Standardization is the foundation of all continuous improvement. If you have an organization where work is performed with variation, the work output will typically be fraught with errors, occasional (or frequent) poor quality and high cost. Whether you are a fan of McDonalds’s or not, pay attention to how similar the food and coffee is when you visit different franchises. I like my coffee hot, fresh and served promptly. MickeyD’s wins on all counts – and I like the senior’ pricing. (there are some blessings to getting older). Think about your own organization a moment. Are products and/or services performed in a standard way? Most manufacturing companies have a high degree of standardization on their factory or assembly floor but often completely miss the opportunity in office and business systems.
The cornerstone principle of this blog is that standardization is a good thing. Improve the standard and you are engaging in continuous improvement. But, the point of this blog is that standardization presents an opportunity for making significant errors. This situation occurs when managers do not truly understand their current state and the variation that may exist between workers doing seemingly similar tasks.
A typical approach is:
• Assess best practice within industry / own organization
• Develop standard work
• Continue to battle with why workers are not following the standard
If you find yourself feeling like you are constantly pounding a round peg in a square hole and don’t know why, perhaps the words of Dr. W. Edwards Deming can shed some light. The following is an excerpt from Chapter 4 of Deming’s The New Economics, second edition:
“The prevailing style of management must undergo transformation. A system cannot understand itself. The transformation requires a view from outside. The aim of this chapter is to provide an outside view-a lens-that I call a system of profound knowledge. It provides a map of theory by which to understand the organizations that we work in.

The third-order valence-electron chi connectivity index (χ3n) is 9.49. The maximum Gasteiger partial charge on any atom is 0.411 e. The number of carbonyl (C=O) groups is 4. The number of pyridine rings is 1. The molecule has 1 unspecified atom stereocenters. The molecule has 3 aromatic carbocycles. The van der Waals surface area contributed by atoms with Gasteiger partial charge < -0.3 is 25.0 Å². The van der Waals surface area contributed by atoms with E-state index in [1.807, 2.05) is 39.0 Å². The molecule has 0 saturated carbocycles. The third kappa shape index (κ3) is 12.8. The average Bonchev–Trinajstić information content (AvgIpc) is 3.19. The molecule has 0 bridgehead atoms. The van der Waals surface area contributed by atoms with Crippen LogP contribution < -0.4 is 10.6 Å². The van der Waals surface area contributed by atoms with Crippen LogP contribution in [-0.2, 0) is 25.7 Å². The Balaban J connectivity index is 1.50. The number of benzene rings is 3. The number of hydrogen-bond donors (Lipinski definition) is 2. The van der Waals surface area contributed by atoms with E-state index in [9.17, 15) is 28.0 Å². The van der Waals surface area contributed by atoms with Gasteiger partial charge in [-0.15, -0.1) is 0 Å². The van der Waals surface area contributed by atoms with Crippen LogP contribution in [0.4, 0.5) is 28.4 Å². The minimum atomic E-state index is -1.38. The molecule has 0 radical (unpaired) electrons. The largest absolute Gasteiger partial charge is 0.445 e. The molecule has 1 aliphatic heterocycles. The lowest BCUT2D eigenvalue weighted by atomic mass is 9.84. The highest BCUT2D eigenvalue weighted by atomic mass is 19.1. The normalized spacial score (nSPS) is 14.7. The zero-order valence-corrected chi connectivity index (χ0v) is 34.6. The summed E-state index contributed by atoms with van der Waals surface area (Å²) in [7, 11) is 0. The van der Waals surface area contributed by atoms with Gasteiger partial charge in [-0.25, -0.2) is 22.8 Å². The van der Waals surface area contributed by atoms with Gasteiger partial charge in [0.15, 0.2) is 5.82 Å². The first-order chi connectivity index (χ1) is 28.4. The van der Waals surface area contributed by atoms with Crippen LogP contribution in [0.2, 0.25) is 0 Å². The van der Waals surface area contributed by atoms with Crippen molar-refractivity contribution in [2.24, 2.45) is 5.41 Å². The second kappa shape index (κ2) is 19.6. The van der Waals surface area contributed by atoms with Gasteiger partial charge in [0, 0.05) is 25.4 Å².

The first step is transformation of the individual. This transformation is discontinuous. It comes from understanding of the system of profound knowledge. The individual, transformed, will perceive new meaning to his life, to events, to numbers, to interactions between people.
Once the individual understands the system of profound knowledge, he will apply its principles in every kind of relationship with other people. He will have a basis for judgment of his own decisions and for transformation of the organizations that he belongs to. The individual, once transformed, will:
• Set an example
• Be a good listener, but will not compromise
• Continually teach other people
• Help people to pull away from their current practice and beliefs and move into the new philosophy without a feeling of guilt about the past
The layout of profound knowledge appears here in four parts, all related to each other:
• Appreciation for a system
• Knowledge about variation
• Theory of knowledge
Our experience suggests that Deming was right on all points. If you do not gain the trust of workers and listen to what is really happening in the current state, any attempt at standardization and continuous improvement will typically ignore existing variation and issues in the political and social system. Remember that workers did not create the existing system – they merely try to do work within the system.
Leaders must respect their workers, gain input while teaching them how to think differently – and have appreciation for systems and variation. With these foundation skills, senior management can begin leading the never-ending journey of real continuous improvement.